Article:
CIRES | Center for Limnology

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Global sea level rise is not cruising along at a steady 3 mm per year, it’s accelerating a little every year, like a driver merging onto a highway, according to a powerful new assessment led by CIRES Fellow Steve Nerem. He and his colleagues harnessed 25 years of satellite data to calculate that the rate is increasing by about 0.08 mm/year every year—which could mean an annual rate of sea level rise of 10 mm/year, or even more, by 2100.

A research team led by CIRES’ Steve Nerem detects an acceleration in the 25-year satellite sea level record
Monday, February 12, 2018

Banner image: North Carolina beach, 2017. Courtesy of Elisa Nebolsine.

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Chemical products that contain compounds refined from petroleum, like household cleaners, pesticides, paints and perfumes, now rival motor vehicle-related emissions as the top source of urban air pollution, according to a surprising NOAA-led study. People use a lot more fuel than they do petroleum-based compounds in chemical products—about 15 times more by weight, according to the new assessment. Even so, lotions, paints and other products contribute about as much to air pollution as the transportation sector does, said lead author Brian McDonald, a CIRES scientist working in NOAA’s Chemical Sciences Division.

New study finds surprisingly high contribution from paints, pesticides, perfumes as vehicle emissions drop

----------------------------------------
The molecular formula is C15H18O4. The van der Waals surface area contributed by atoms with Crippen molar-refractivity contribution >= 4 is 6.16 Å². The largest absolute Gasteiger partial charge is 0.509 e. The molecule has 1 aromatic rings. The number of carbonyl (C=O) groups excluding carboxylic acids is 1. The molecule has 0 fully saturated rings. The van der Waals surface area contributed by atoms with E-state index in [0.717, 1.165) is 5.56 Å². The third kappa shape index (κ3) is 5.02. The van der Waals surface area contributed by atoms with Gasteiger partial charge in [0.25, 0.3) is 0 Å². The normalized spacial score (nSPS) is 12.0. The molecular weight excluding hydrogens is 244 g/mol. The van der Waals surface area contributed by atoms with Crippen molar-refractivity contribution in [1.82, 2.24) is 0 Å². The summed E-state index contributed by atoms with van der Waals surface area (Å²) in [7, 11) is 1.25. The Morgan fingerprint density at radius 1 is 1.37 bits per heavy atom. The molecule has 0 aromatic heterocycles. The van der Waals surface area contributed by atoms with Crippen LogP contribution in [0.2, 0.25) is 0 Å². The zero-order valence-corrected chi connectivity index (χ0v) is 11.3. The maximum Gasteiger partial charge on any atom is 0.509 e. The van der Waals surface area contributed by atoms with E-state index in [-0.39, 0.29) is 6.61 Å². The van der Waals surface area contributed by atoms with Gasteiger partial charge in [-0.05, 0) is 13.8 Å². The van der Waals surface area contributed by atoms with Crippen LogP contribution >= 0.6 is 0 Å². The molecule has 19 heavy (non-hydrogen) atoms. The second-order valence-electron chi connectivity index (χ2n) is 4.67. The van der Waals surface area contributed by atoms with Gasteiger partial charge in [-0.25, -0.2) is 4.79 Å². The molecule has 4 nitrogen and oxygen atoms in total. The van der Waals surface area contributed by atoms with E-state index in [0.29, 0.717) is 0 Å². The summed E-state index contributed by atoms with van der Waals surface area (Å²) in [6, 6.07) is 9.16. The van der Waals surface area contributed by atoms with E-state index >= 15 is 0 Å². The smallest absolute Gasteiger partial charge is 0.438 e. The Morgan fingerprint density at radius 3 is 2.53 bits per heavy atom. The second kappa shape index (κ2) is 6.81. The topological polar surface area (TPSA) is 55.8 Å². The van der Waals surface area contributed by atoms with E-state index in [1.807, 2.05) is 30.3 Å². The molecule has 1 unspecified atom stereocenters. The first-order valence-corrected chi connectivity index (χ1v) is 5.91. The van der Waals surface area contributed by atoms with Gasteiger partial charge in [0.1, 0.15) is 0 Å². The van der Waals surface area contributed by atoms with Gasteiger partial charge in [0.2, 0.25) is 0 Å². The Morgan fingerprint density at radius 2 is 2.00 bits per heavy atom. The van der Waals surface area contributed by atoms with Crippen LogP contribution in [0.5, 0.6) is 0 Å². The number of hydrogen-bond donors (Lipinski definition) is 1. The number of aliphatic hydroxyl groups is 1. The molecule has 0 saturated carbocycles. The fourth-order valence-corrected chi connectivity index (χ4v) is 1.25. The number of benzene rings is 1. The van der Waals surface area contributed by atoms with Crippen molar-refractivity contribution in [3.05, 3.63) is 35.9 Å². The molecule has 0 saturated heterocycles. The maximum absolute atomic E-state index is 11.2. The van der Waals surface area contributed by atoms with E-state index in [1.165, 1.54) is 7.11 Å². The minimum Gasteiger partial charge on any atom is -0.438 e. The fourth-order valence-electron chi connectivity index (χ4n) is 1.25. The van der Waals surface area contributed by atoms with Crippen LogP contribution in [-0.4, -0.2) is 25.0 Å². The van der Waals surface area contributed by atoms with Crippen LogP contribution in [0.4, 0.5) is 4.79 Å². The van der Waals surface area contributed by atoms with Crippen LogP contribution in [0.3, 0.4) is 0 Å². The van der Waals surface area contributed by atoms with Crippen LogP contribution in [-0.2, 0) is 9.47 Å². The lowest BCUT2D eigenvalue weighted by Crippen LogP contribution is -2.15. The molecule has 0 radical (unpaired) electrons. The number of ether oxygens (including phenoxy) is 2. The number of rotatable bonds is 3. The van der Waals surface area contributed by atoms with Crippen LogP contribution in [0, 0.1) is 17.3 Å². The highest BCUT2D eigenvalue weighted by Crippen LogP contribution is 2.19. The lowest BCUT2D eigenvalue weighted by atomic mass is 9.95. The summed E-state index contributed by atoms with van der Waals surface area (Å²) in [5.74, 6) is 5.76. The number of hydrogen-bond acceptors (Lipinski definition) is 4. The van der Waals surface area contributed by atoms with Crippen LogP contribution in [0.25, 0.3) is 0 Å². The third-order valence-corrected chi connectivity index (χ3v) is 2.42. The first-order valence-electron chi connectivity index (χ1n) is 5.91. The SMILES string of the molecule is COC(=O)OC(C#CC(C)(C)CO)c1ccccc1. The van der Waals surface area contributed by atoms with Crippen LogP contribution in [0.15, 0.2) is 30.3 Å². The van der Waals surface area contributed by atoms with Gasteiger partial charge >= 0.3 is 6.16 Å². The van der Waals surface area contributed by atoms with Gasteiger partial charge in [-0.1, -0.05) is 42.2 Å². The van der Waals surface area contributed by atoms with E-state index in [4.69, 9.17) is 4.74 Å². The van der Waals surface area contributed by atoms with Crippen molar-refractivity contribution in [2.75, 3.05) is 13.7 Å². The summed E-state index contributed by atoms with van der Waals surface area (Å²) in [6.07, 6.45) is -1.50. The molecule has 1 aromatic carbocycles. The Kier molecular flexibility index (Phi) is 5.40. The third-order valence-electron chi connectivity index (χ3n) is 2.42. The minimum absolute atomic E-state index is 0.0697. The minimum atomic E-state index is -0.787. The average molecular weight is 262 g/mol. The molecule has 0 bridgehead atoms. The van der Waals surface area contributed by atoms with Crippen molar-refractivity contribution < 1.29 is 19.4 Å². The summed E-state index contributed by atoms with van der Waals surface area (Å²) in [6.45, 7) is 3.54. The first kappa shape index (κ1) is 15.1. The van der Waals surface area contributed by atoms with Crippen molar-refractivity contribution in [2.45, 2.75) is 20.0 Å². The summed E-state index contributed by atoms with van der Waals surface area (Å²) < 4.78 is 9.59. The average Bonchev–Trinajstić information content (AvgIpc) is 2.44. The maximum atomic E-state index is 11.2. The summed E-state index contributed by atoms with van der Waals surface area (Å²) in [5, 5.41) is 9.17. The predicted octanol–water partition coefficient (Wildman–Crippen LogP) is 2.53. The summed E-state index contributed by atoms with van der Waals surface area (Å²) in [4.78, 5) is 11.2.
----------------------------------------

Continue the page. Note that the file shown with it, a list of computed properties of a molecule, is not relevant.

Thursday, February 15, 2018

Authors of “Volatile Chemical Products Emerging as Largest Petrochemical Source of Urban Organic Emissions,” published in Science, are: Brian C. McDonald (CIRES and NOAA Chemical Sciences Division), Joost A. de Gouw (CIRES and NOAA Chemical Sciences Division), Jessica B. Gilman (NOAA Chemical Sciences Division), Shantanu H. Jathar (Colorado State University and University of California Davis), Ali Akherati (Colorado State University), Christopher D. Cappa (University of California Davis), Jose L. Jimenez (CIRES and CU Boulder), Julia Lee-Taylor (CIRES and NCAR), Patrick L. Hayes (Universite of Montreal), Stuart A. McKeen (CIRES and NOAA Chemical Sciences Division), Yu Yan Cui (CIRES and NOAA Chemical Sciences Division), Si-Wan Kim (CIRES and NOAA Chemical Sciences Division), Drew R. Gentner (Yale University), Gabriel Isaacman (NCAR), Van Wertz (Virginia Tech), Allen H. Goldstein (University of California-Berkeley), Robert A. Harley (University of California-Berkeley), Gregory J. Frost (NOAA Chemical Sciences Division), James M. Roberts (NOAA Chemical Sciences Division), Thomas B. Ryerson (NOAA Chemical Sciences Division), Michael Trainer (NOAA Chemical Sciences Division).

This research was supported by NOAA, the CIRES Visiting Fellowship Program, Aerodyne Research, Inc, the National Science Foundation and the Sloan Foundation.

Banner image: Los Angeles, Griffith Observatory and air pollution. A new study reports that emissions from common household and industrial products including perfumes, pesticides and paints now rival motor vehicle emissions as the top source of urban air pollution. Photo: Wikimedia/David Iliff, CC-by-SA 3.0


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Although ozone pollution is dropping across many parts of the United States, western Europe and Japan, many people living in those countries still experience more than a dozen days every year in which levels of the lung irritant exceed health-based standards.

Monday, February 5, 2018

This story is based on stories from NOAA and the University of Leicester.